After I shared my anxieties and regret through the Zoom screen, our campaigns director, Alyssa, spoke up. She reminded me that the only way to access abundance was to ask for help, for support. By bringing people into the problem, I was bringing more people into the solution. Scarcity requires fear, which requires secrecy. Abundance is offering people to step into something together, and figure it out.
We brought our full team into holding decisions about our budget and fundraising plans collectively at that point, but organization’s don’t need to wait until they are in dire financial situations to “figure it out.” Any organization can and should begin a process now.
An organization with a significantly larger staff and budget, for example, can prioritize this at their next retreat. You can start with small group conversations at the personal level: “What stories did you hear growing up about money?” “How does money make you feel?” “What tastes, smells, noises come up for you when you think about or talk about money?” “Why?” The conversation can then move deeper into the organization: “How are decisions made about how to budget, fundraise and distribute resources?” “How do you decide who ‘deserves’ to be compensated for community/movement building work?” “How do you navigate the relationship between paid staff and lesser-paid or non-paid volunteers?”
Collective financial literacy must be a priority. A budget spreadsheet doesn’t make a ton of sense to most people.
An outside facilitator can help distill what comes up in those conversations and move people to reflect on the implications. Maybe it surfaces that the executive team is afraid of not being able to prove to funders that their work is effective and that they will run out of money. For lower-ranking members there might be anger and resentment about which roles are making the most money and how different types of labor and different identities are or are not being valued.
Let’s say this process reveals that the executive team is making between $150,000 to $200,000 a year, while the field organizers are making on average $75,000. The field organizers say that $75,000 feels like a good salary for them, but their local affiliate organizations or chapters — led by primarily women of color — are struggling to prioritize their local organizing work, especially as the cost of living rises. It becomes clear that the way this organization is allocating resources is continuing the centuries-long system of extraction of labor without compensation from poor and working-class communities of color, and ultimately preventing them from building the on-the-ground power that we all need to win.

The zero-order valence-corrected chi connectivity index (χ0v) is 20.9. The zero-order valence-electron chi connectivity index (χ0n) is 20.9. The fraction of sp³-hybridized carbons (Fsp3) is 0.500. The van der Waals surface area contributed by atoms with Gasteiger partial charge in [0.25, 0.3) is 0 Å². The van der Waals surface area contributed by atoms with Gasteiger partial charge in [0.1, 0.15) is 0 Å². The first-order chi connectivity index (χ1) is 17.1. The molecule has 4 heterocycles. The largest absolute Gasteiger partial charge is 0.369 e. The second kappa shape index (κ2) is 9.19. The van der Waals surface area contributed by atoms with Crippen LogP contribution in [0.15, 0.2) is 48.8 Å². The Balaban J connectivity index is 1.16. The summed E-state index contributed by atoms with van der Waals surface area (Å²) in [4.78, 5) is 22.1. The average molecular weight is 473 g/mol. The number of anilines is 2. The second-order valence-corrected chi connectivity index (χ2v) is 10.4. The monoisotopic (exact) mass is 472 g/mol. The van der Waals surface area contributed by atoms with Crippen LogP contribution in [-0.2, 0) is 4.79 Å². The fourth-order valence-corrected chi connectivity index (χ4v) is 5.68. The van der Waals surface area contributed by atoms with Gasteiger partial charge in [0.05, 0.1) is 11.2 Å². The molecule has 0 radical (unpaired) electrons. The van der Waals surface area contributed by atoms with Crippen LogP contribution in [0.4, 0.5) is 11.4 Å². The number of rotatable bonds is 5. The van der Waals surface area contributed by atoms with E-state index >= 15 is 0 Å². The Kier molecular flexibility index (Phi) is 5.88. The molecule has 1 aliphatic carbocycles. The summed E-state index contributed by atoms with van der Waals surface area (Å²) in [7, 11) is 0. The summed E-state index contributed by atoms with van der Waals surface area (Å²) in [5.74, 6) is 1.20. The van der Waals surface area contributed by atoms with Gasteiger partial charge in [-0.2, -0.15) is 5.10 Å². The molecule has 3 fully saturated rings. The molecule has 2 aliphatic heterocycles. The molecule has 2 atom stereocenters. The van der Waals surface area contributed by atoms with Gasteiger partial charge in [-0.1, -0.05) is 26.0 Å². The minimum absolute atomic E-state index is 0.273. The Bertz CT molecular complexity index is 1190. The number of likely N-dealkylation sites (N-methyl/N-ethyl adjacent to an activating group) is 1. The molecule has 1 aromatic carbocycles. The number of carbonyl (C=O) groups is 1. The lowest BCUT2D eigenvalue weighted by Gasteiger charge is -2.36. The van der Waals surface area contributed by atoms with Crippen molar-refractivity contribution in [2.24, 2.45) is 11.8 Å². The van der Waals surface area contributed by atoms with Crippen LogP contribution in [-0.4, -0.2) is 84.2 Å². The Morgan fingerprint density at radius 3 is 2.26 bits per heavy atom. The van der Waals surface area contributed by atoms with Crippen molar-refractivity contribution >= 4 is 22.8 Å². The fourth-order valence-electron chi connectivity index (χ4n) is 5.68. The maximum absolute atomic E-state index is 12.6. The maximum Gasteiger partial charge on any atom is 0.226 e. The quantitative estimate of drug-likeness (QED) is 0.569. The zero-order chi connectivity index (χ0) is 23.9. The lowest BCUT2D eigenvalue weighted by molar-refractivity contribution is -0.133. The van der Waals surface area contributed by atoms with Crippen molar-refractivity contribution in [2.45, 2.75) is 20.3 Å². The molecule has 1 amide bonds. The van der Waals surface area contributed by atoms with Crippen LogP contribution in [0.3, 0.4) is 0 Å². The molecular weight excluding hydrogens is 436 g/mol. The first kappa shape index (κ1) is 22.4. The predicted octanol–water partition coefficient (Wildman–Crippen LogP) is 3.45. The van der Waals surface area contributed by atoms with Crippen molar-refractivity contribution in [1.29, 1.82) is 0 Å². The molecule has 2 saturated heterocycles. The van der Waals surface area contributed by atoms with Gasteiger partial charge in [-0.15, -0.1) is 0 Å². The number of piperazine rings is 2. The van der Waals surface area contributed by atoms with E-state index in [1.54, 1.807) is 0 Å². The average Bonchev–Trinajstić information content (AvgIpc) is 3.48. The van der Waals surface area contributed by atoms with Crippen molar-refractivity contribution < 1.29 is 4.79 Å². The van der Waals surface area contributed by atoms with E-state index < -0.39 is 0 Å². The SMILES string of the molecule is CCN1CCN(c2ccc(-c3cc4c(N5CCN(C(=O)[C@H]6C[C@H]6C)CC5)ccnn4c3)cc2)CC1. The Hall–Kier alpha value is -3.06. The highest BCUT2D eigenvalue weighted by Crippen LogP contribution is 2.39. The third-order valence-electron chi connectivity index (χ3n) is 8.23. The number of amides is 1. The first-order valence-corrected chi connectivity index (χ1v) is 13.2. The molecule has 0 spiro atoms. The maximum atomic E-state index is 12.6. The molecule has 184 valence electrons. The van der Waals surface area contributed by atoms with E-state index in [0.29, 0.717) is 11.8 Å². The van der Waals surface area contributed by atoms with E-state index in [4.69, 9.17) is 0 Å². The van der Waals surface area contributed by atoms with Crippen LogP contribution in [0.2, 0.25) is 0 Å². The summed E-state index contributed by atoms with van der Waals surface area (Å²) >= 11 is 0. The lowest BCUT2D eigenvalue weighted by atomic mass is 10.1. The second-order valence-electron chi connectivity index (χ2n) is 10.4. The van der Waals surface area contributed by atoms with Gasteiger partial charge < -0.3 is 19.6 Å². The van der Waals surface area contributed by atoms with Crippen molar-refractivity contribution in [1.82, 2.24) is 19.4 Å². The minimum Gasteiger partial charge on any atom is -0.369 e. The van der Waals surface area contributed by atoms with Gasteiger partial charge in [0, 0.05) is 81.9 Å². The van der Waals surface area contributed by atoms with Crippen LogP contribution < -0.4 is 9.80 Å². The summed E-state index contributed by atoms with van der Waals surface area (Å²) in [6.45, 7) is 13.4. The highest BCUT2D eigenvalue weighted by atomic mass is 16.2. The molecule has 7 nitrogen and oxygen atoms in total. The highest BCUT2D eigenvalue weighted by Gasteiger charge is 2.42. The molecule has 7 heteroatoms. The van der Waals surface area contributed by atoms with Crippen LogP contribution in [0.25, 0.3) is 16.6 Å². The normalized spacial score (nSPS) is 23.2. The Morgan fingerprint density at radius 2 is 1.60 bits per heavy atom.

Alongside this, people talk about how the fundraising team works to always keep eight months of reserves in the bank. This is what makes the board feel financially stable and safe, but again, the local affiliates or chapters are struggling. So a new budget is created: The executive team salaries go down to an average of $75,000-100,000 (depending on how many dependents they have), and the team decides that based on the amount of funder and donor relationships they have, keeping four months of leeway in the bank is financially prudent. All of a sudden, millions of dollars are available to pay local chapter/affiliate leads who are organizing their communities on the ground.
In order to figure this out, people needed to understand how money even works. Collective financial literacy must be a priority. A budget spreadsheet doesn’t make a ton of sense to most people. We have to tell stories that people can fully grasp. On my team, I started giving updates on our cash flow every two to three weeks to the entire staff team. I explained where our money was coming from, how it was being spent, how much was in the bank and what decisions we were facing. Cody explained different fundraising strategies and what effort and relationships they would require. We asked the team if they had ideas we hadn’t thought of yet.
In September 2021, I still wasn’t sure that we would make it through the end of the year. By truly working together, we did.
Waging Nonviolence depends on reader support. Become a sustaining monthly donor today!Donate
Together, we decided to cut our staff size from 10 to seven. While challenging, everyone on the team understands and is working together to make the transition as relationally-caring and strategically-effective as possible. Our campaign and the support of our chapters’ strategic leadership continues and is even growing. We have built financial literacy and space to process our own reactions to the financial reality into our work for the sake of healthy culture and effective strategy. To be clear, our financial problems are far from over. But as we go, each decision is being made with transparency and collective buy-in.
If more organizations get in the practice of talking about money, then we can do even more with our resources. We can talk vulnerably and candidly across multiple organizations, share and pool our money, support one another and lessen our reliance on philanthropy. The possibilities are endless once we start the conversation.
At the end of the day, the question is: What will it take to win? We need to unlock the allocation of resources and structures that will build the power needed for real collective liberation. This starts personal. We need more opportunities to talk about money. We need to make sure that everyone understands how it functions in our organizations and collectives. We need to deeply listen to one another. We need to be vulnerable and trust one another. “Executive leadership” will have to relinquish control and ask for more support. Support is where the abundance lies. I want you to ask yourself: Do you want to win? Then start these conversations with your team. Our strategies, everything we are fighting for, depend upon it.
From a die-in at Picasso’s Guernica to an alternative peace summit, climate and antiwar activists made their “No to NATO” demands clear.
As a movement born in Uganda and Tanzania arrives in the United States, activists are drawing strength from lessons of earlier pipeline battles.
Reproductive justice organizers are urging support for already-existing networks and abortion funds to subvert the Supreme Court ruling.